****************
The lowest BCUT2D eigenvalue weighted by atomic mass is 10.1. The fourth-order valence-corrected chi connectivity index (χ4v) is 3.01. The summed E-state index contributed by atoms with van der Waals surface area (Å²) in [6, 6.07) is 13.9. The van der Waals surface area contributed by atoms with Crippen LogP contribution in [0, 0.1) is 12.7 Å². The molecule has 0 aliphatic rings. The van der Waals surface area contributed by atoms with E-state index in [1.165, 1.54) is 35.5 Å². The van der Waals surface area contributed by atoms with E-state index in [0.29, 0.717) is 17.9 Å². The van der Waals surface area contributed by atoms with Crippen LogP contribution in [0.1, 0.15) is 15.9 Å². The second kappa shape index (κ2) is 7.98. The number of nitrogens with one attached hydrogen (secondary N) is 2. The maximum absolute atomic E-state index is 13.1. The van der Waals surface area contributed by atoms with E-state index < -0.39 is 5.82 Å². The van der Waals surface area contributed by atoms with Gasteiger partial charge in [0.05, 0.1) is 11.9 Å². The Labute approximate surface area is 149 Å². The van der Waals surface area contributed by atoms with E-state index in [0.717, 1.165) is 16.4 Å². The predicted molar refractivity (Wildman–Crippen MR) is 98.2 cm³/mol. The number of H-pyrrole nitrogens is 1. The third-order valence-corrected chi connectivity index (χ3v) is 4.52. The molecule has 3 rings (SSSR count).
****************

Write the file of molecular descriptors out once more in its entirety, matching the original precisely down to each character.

The lowest BCUT2D eigenvalue weighted by atomic mass is 10.1. The fourth-order valence-corrected chi connectivity index (χ4v) is 3.01. The summed E-state index contributed by atoms with van der Waals surface area (Å²) in [6, 6.07) is 13.9. The van der Waals surface area contributed by atoms with Crippen LogP contribution in [0, 0.1) is 12.7 Å². The molecule has 0 aliphatic rings. The van der Waals surface area contributed by atoms with E-state index in [1.165, 1.54) is 35.5 Å². The van der Waals surface area contributed by atoms with E-state index in [0.29, 0.717) is 17.9 Å². The van der Waals surface area contributed by atoms with Crippen LogP contribution in [0.1, 0.15) is 15.9 Å². The second kappa shape index (κ2) is 7.98. The number of nitrogens with one attached hydrogen (secondary N) is 2. The maximum absolute atomic E-state index is 13.1. The van der Waals surface area contributed by atoms with E-state index < -0.39 is 5.82 Å². The van der Waals surface area contributed by atoms with Gasteiger partial charge in [0.05, 0.1) is 11.9 Å². The Labute approximate surface area is 149 Å². The van der Waals surface area contributed by atoms with E-state index in [0.717, 1.165) is 16.4 Å². The predicted molar refractivity (Wildman–Crippen MR) is 98.2 cm³/mol. The number of H-pyrrole nitrogens is 1. The third-order valence-corrected chi connectivity index (χ3v) is 4.52. The molecule has 3 rings (SSSR count).